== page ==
Alarm as high risk games gain ground on city roads

Tanzania has recently noticed a spike in the number of social media posts featuring young people riding or wheelie-ing. PHOTO|FILE


  • While bike stunts are permitted with special sports bikes for off-road use, it is against the law to ride them on public roads, according to the traffic boss

Dar es Salaam. The recent death of a famous stunt performer, who died in a road crash, reminded many of the risky games that are increasingly emerging on city roads.

The teen, known as “Junior,” who had set records with daredevil motorcycle tricks like the one-wheeling ride, accelerated his bike and crashed into the windshield of an approaching car, killing him instantly.

Motorcycle playoffs, skating, jogging and the recent dancing in busy traffic intersections (zebra crossings) when the lights turn red are some of the games that residents and traffic regulators describe as dangerous pursuits.

“The government needs to stop these games; they are very dangerous and risky,” said Dar es Salaam resident Ms Mariam Athuman, whose son died from motorcycle injuries during a failed stunt.

“He was a bodaboda rider…no matter how one is technically brilliant on a wheelie, it’s dangerous. It shouldn’t be encouraged, it should be stopped. In fact, all dangerous games on public roads shouldn’t be entertained,” she added.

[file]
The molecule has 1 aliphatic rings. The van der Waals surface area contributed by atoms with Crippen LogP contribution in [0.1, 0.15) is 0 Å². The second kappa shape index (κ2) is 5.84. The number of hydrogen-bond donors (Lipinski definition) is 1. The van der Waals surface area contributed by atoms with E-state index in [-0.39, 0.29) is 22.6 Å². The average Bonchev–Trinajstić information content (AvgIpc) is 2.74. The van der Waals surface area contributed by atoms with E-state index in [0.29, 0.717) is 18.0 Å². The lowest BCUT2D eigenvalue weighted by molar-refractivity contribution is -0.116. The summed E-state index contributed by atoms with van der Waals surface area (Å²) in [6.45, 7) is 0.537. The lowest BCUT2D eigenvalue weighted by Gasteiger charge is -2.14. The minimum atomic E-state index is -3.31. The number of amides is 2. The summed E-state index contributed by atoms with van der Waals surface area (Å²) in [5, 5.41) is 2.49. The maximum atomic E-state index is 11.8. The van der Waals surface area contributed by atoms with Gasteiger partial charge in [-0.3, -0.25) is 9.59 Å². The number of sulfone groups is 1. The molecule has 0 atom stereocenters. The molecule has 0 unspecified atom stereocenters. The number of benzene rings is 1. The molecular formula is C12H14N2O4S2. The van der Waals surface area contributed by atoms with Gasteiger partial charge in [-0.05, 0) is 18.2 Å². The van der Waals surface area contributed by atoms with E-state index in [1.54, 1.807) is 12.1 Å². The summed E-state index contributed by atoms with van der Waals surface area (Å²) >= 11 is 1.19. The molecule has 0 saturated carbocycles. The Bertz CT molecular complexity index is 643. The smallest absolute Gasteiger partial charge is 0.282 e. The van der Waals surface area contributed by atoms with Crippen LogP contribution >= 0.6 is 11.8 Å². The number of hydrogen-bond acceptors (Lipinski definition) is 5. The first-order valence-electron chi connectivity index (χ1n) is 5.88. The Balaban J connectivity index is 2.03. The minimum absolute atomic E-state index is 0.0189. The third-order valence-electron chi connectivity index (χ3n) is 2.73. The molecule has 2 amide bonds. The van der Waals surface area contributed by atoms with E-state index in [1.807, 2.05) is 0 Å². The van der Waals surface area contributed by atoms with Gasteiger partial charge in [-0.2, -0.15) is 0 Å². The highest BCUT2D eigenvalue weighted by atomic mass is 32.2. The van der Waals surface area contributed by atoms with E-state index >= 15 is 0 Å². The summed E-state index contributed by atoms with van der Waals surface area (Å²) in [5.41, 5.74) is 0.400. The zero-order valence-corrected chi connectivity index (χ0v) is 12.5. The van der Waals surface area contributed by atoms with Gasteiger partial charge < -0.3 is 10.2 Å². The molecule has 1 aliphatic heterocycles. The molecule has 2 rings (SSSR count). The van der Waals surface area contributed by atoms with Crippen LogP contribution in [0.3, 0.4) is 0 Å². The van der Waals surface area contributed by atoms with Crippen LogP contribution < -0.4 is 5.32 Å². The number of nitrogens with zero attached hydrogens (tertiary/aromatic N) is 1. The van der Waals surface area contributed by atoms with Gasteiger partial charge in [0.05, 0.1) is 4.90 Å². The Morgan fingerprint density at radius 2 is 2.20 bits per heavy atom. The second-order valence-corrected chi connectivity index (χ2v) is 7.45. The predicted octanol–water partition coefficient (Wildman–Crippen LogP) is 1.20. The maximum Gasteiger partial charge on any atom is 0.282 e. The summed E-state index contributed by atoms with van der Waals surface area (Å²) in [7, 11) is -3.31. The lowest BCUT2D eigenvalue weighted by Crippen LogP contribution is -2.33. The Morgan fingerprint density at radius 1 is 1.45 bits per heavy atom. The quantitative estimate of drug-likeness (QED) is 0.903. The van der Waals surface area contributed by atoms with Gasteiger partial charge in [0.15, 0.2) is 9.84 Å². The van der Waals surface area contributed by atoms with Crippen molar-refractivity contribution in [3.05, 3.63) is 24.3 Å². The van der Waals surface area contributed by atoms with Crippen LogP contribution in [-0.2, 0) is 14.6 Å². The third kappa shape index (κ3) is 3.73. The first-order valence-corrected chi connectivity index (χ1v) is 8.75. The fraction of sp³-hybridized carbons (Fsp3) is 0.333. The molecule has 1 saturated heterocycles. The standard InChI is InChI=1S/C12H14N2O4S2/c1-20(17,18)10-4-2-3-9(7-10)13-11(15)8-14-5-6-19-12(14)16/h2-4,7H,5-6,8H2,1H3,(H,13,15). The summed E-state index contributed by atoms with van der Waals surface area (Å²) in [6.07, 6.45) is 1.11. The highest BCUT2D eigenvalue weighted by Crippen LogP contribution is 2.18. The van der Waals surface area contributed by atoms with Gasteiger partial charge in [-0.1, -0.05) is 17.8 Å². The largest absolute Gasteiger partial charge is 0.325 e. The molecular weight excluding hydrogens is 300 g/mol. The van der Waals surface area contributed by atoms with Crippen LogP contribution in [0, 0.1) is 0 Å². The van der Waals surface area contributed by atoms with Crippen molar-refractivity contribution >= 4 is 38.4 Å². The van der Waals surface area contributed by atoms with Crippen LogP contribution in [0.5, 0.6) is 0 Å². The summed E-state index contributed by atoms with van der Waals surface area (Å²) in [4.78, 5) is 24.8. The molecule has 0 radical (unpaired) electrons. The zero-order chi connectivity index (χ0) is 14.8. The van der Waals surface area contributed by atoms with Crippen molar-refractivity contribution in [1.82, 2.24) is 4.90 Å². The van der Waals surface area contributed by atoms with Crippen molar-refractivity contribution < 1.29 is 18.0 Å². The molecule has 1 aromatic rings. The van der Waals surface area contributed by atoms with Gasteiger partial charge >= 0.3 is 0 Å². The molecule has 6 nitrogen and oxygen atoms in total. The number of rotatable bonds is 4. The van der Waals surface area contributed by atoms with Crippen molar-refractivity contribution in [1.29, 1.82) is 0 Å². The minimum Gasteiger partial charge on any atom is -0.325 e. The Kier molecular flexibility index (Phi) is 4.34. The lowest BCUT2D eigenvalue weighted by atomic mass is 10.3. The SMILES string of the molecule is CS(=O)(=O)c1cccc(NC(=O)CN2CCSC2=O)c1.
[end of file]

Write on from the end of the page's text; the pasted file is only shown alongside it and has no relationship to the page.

Tanzania has recently noticed a spike in the number of social media posts featuring young people riding or wheelie-ing, which is actually reckless driving that leads to fatal road accidents.

“Similar incidents have been recorded in Arusha and Moshi, with the public calling for regulating the sport since it is done on public roads without notification to other road users,” lamented Mr Amri Hassan, a Dar es Salaam-based bodaboda rider.

“These people earn a living through the sport, but there should be authorised parks. The riders should be aligned with road safety protocols and those dancing at traffic lights should immediately stop,” he said.

Mr Hassan was of the view that one shouldn’t trust drivers or bodaboda riders, as sometimes the latter don’t abide by traffic regulations.

Although there are no records of injuries or deaths caused by dancing at zebra crossings, jogging, or skating on public roads, such activities are harmful to road users.

The traffic division has condemned stunt activities such as the wheelie trick, skating, and dancing on public roads, saying it has employed a “zero tolerance” approach on those spotted performing such dangerous pursuits.